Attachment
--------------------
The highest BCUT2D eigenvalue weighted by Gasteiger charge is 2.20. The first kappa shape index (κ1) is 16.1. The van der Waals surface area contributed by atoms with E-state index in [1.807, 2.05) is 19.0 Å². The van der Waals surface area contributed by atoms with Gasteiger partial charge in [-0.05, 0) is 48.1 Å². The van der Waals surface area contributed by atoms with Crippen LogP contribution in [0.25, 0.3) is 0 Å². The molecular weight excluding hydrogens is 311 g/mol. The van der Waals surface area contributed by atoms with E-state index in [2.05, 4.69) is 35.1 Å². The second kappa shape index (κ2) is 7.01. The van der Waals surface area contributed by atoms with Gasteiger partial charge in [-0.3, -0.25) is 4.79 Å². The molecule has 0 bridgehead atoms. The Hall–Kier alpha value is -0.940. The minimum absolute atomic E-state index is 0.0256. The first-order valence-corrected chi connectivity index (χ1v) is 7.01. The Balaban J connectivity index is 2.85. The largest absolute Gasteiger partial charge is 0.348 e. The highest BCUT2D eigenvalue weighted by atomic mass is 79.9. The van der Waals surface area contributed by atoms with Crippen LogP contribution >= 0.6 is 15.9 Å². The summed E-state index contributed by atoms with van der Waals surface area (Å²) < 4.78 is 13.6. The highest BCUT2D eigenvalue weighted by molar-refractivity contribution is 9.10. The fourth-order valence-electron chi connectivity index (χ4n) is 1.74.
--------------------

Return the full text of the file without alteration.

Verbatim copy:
The highest BCUT2D eigenvalue weighted by Gasteiger charge is 2.20. The first kappa shape index (κ1) is 16.1. The van der Waals surface area contributed by atoms with E-state index in [1.807, 2.05) is 19.0 Å². The van der Waals surface area contributed by atoms with Gasteiger partial charge in [-0.05, 0) is 48.1 Å². The van der Waals surface area contributed by atoms with Crippen LogP contribution in [0.25, 0.3) is 0 Å². The molecular weight excluding hydrogens is 311 g/mol. The van der Waals surface area contributed by atoms with E-state index in [2.05, 4.69) is 35.1 Å². The second kappa shape index (κ2) is 7.01. The van der Waals surface area contributed by atoms with Gasteiger partial charge in [-0.3, -0.25) is 4.79 Å². The molecule has 0 bridgehead atoms. The Hall–Kier alpha value is -0.940. The minimum absolute atomic E-state index is 0.0256. The first-order valence-corrected chi connectivity index (χ1v) is 7.01. The Balaban J connectivity index is 2.85. The largest absolute Gasteiger partial charge is 0.348 e. The highest BCUT2D eigenvalue weighted by atomic mass is 79.9. The van der Waals surface area contributed by atoms with Crippen LogP contribution >= 0.6 is 15.9 Å². The summed E-state index contributed by atoms with van der Waals surface area (Å²) < 4.78 is 13.6. The highest BCUT2D eigenvalue weighted by molar-refractivity contribution is 9.10. The fourth-order valence-electron chi connectivity index (χ4n) is 1.74.